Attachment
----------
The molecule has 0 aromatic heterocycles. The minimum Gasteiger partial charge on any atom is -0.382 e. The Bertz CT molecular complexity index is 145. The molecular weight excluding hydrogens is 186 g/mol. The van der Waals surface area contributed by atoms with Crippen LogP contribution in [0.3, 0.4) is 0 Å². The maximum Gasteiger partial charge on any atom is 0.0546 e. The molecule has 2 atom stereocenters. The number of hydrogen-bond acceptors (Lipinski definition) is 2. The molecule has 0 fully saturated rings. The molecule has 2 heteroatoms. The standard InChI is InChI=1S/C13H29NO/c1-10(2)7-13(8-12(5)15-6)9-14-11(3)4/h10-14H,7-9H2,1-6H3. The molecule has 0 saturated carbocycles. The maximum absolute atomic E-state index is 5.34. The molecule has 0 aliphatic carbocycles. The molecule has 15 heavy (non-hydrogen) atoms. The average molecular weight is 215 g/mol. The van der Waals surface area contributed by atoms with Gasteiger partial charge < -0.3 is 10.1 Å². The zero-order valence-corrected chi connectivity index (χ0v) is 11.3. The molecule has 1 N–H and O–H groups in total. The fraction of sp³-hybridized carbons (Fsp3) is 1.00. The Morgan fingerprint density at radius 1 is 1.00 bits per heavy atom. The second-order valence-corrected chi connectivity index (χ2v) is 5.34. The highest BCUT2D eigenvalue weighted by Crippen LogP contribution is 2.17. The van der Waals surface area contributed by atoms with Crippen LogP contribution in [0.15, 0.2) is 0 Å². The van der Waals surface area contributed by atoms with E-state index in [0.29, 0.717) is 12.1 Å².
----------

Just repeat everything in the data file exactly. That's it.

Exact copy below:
The molecule has 0 aromatic heterocycles. The minimum Gasteiger partial charge on any atom is -0.382 e. The Bertz CT molecular complexity index is 145. The molecular weight excluding hydrogens is 186 g/mol. The van der Waals surface area contributed by atoms with Crippen LogP contribution in [0.3, 0.4) is 0 Å². The maximum Gasteiger partial charge on any atom is 0.0546 e. The molecule has 2 atom stereocenters. The number of hydrogen-bond acceptors (Lipinski definition) is 2. The molecule has 0 fully saturated rings. The molecule has 2 heteroatoms. The standard InChI is InChI=1S/C13H29NO/c1-10(2)7-13(8-12(5)15-6)9-14-11(3)4/h10-14H,7-9H2,1-6H3. The molecule has 0 saturated carbocycles. The maximum absolute atomic E-state index is 5.34. The molecule has 0 aliphatic carbocycles. The molecule has 15 heavy (non-hydrogen) atoms. The average molecular weight is 215 g/mol. The van der Waals surface area contributed by atoms with Gasteiger partial charge < -0.3 is 10.1 Å². The zero-order valence-corrected chi connectivity index (χ0v) is 11.3. The molecule has 1 N–H and O–H groups in total. The fraction of sp³-hybridized carbons (Fsp3) is 1.00. The Morgan fingerprint density at radius 1 is 1.00 bits per heavy atom. The second-order valence-corrected chi connectivity index (χ2v) is 5.34. The highest BCUT2D eigenvalue weighted by Crippen LogP contribution is 2.17. The van der Waals surface area contributed by atoms with Crippen LogP contribution in [0.15, 0.2) is 0 Å². The van der Waals surface area contributed by atoms with E-state index in [0.29, 0.717) is 12.1 Å².